Results and Impact Attendance and contribution at a workshop associated with BBSRC China Partnering funding on apple canker research. This allowed presentation on Apple canker research at NIAB EMR, involvement in discussions on European and Asian apple cankers and also highlighting genomic research performed across other projects at NIAB EMR associated with development of molecular diagnostics. Genomic work performed on apple canker at NIAB EMR led to discussions on joint publications between groups. Discussion on Fusarium and how we have developed molecular diagnostics from that work led to discussion on further research projects.
Year(s) Of Engagement Activity 2018
 
Description Article in AHDB news on apple and cherry canker 
Form Of Engagement Activity A magazine, newsletter or online publication
Part Of Official Scheme? No
Geographic Reach National
Primary Audience Industry/Business
Results and Impact Wrote an article highlighting the problems and the funded solutions. This raised awareness of the funded work and offered growers the option to get in touch and add their farm to a study.
Year(s) Of Engagement Activity 2017
 
Description BSPP Plant Pathogen Diagnostic Course 
Form Of Engagement Activity Participation in an activity, workshop or similar
Part Of Official Scheme? No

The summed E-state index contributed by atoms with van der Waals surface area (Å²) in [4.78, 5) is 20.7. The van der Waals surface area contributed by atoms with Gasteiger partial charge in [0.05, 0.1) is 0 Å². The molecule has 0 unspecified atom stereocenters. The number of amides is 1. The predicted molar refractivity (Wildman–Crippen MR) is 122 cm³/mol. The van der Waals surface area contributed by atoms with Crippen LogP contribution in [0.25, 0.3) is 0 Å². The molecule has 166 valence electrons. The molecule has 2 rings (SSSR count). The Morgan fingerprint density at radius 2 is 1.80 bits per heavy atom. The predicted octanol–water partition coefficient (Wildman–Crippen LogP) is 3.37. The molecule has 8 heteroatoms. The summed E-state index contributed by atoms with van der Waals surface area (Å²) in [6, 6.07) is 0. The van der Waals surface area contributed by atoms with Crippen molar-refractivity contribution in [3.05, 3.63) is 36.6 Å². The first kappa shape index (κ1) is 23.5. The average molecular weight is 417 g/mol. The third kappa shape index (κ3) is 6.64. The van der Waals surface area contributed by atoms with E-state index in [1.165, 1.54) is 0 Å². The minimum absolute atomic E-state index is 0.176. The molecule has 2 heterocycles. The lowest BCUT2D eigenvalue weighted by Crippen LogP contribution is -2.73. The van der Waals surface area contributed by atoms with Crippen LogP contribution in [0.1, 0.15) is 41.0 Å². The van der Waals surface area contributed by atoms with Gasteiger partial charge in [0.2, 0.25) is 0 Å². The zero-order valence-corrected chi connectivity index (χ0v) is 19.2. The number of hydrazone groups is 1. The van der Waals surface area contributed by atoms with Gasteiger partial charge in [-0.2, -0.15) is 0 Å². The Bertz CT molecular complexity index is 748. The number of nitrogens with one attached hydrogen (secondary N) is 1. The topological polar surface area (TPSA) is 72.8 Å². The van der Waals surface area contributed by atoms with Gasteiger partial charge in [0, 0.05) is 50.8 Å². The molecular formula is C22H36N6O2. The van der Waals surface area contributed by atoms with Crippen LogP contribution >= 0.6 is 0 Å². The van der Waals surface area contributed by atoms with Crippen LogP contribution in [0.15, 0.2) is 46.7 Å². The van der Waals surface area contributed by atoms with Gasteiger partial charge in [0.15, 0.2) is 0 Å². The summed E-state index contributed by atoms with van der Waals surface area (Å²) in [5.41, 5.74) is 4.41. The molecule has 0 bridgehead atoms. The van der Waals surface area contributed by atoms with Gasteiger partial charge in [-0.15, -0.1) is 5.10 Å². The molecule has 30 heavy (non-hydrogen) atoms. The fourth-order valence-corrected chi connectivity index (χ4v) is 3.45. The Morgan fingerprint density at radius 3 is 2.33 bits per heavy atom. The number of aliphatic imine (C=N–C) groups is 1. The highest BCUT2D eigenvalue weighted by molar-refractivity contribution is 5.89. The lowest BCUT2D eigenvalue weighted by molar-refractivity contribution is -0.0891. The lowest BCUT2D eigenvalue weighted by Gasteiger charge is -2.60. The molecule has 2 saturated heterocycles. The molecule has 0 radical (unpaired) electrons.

Geographic Reach International
Primary Audience Postgraduate students
Results and Impact Hosted a one day practical course on Plant Pathogen Diagnostics - From symptoms to sequence. We covered a range of pathology skills and knowledge. Collated feedback of the day rated the course very useful, with over 90% of delegates stating they were satisfied or very satisfied with the content, speakers and organisation of the course.
Year(s) Of Engagement Activity 2018
 
Description Fourth International Horticulture Research Conference 
Form Of Engagement Activity Participation in an activity, workshop or similar
Part Of Official Scheme? No
Geographic Reach International
Primary Audience Professional Practitioners
Results and Impact Hosted the Fourth International Horticulture Research Conference at NIAB EMR. The conference brought together international researchers conducting basic research on horticultural crops, facilitating them to showcase their latest research findings and to network with colleagues from around the world. The conference allowed us to raise the profile of NIAB EMR and the research we are conducting. A poster was presented specifically detailing the work in this project.
Year(s) Of Engagement Activity 2017
 
Description Fruit Focus 
Form Of Engagement Activity Participation in an activity, workshop or similar
Part Of Official Scheme? No
Geographic Reach International
Primary Audience Industry/Business
Results and Impact Fruit Focus is the leading technical event for the soft fruit industry, with ~1,200 attendees. Several posters were produced for the event and were presented throughout the day, which sparked questions and discussion. Attendees reported increased knowledge of strawberry pathogens and the work we are doing to improve resistance to them.
Year(s) Of Engagement Activity 2018